It’s been reported that the Baltimore Orioles are interested into trading starting pitcher Dylan Bundy. While a deal hasn’t been done as of yet, multiple reports are that one could be “close.” It’s unclear how close or what that means. But “close” is the term being used.
I suppose it matters what the O’s could potentially get in return. While he’s had some injury issues, Bundy’s also an established major league starter. Point here being that if I were the Orioles I would hope to get back more than just a couple of low level prospects.
Obviously you wouldn’t expect to get someone’s top prospect either. But someone who could help the organization right away would be nice. And in fact I would submit that it would be somewhat of a mandate.
The issue then also becomes what do the Orioles do for pitching? I would submit that the O’s would be ill-advised to go into spring training looking to fill more than one starting pitching slot. I think you can get away with having one open slot that someone in theory would have to earn, but more than that makes things tough. More as we hear it.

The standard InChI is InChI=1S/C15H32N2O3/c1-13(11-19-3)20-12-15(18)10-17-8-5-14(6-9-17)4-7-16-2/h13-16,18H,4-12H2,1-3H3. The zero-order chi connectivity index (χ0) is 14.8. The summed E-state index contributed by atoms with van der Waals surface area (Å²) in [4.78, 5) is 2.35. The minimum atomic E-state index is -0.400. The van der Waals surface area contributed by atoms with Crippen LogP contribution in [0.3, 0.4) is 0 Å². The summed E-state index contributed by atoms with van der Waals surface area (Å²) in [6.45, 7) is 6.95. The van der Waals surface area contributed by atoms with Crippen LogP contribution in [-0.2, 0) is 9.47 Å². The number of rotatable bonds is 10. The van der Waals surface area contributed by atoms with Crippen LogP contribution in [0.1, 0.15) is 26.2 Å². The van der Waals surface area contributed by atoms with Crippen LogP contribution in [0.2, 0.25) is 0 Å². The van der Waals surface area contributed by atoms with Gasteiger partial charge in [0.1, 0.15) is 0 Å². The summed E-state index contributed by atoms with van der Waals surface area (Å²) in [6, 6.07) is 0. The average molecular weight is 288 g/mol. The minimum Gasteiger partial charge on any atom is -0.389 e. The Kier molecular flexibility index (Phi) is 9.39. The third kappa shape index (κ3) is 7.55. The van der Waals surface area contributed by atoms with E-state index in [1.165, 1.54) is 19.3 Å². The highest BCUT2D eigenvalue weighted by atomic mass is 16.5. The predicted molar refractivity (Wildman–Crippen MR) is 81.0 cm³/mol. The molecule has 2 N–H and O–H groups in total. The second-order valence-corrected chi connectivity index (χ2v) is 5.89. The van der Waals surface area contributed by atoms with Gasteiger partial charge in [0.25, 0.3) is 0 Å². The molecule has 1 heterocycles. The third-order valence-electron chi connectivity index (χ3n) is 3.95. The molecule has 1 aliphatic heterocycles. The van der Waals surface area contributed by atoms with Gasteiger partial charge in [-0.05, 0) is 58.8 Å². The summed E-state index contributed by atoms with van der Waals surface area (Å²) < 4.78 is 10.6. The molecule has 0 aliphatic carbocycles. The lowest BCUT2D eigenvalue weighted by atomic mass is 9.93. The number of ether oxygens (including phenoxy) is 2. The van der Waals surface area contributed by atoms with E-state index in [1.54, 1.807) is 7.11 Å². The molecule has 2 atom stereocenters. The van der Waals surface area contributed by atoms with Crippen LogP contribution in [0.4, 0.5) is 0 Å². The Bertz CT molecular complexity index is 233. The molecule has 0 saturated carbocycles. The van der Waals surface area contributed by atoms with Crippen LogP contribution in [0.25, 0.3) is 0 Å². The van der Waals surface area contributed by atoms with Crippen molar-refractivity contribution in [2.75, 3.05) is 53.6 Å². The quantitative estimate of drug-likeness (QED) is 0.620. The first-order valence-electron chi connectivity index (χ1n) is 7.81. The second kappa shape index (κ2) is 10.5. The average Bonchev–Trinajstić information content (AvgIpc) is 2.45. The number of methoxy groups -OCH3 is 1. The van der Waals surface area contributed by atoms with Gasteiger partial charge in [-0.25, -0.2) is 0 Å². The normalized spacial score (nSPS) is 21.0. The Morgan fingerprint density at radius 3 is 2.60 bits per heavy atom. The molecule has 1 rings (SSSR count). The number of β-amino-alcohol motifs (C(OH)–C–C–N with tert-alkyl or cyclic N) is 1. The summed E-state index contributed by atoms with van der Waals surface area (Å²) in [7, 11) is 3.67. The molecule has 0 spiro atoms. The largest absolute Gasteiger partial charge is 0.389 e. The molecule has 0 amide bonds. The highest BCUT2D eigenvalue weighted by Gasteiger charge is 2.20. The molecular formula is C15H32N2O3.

The Baltimore Orioles suffered yet another beat down at the hands of New York this evening. This time behind all-star pitcher John Means. While Means landed a couple of decent pitches for strikes, overall he was an ineffective as everyone else has been against New York this year. Means’ line: 3.2 IP, 8 H, 6 R, 2 BB, 1 K.
Means surrendered a solo homer to LeMahieu on the first pitch of the game. Means, along with most Oriole pitchers it seems in this series, seemed intent on throwing almost exclusively fastballs. And those fastballs were hit a long way by one of the best lineups in baseball.